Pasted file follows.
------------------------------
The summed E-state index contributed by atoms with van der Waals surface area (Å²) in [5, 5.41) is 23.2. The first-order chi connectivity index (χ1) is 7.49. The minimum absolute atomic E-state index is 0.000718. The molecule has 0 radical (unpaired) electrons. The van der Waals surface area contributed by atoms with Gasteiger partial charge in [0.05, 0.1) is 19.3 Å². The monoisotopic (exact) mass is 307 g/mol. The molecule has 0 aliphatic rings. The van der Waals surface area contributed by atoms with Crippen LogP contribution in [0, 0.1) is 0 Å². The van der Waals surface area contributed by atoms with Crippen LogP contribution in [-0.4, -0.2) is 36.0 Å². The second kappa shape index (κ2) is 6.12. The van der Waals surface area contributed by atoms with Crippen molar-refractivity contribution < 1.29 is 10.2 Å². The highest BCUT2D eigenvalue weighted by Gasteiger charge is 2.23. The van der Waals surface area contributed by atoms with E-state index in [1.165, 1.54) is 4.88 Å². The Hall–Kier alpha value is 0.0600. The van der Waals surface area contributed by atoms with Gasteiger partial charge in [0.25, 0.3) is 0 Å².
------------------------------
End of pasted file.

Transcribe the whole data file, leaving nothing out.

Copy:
The summed E-state index contributed by atoms with van der Waals surface area (Å²) in [5, 5.41) is 23.2. The first-order chi connectivity index (χ1) is 7.49. The minimum absolute atomic E-state index is 0.000718. The molecule has 0 radical (unpaired) electrons. The van der Waals surface area contributed by atoms with Gasteiger partial charge in [0.05, 0.1) is 19.3 Å². The monoisotopic (exact) mass is 307 g/mol. The molecule has 0 aliphatic rings. The van der Waals surface area contributed by atoms with Crippen LogP contribution in [0, 0.1) is 0 Å². The van der Waals surface area contributed by atoms with Crippen LogP contribution in [-0.4, -0.2) is 36.0 Å². The second kappa shape index (κ2) is 6.12. The van der Waals surface area contributed by atoms with Crippen molar-refractivity contribution < 1.29 is 10.2 Å². The highest BCUT2D eigenvalue weighted by Gasteiger charge is 2.23. The van der Waals surface area contributed by atoms with E-state index in [1.165, 1.54) is 4.88 Å². The Hall–Kier alpha value is 0.0600. The van der Waals surface area contributed by atoms with Gasteiger partial charge in [0.25, 0.3) is 0 Å².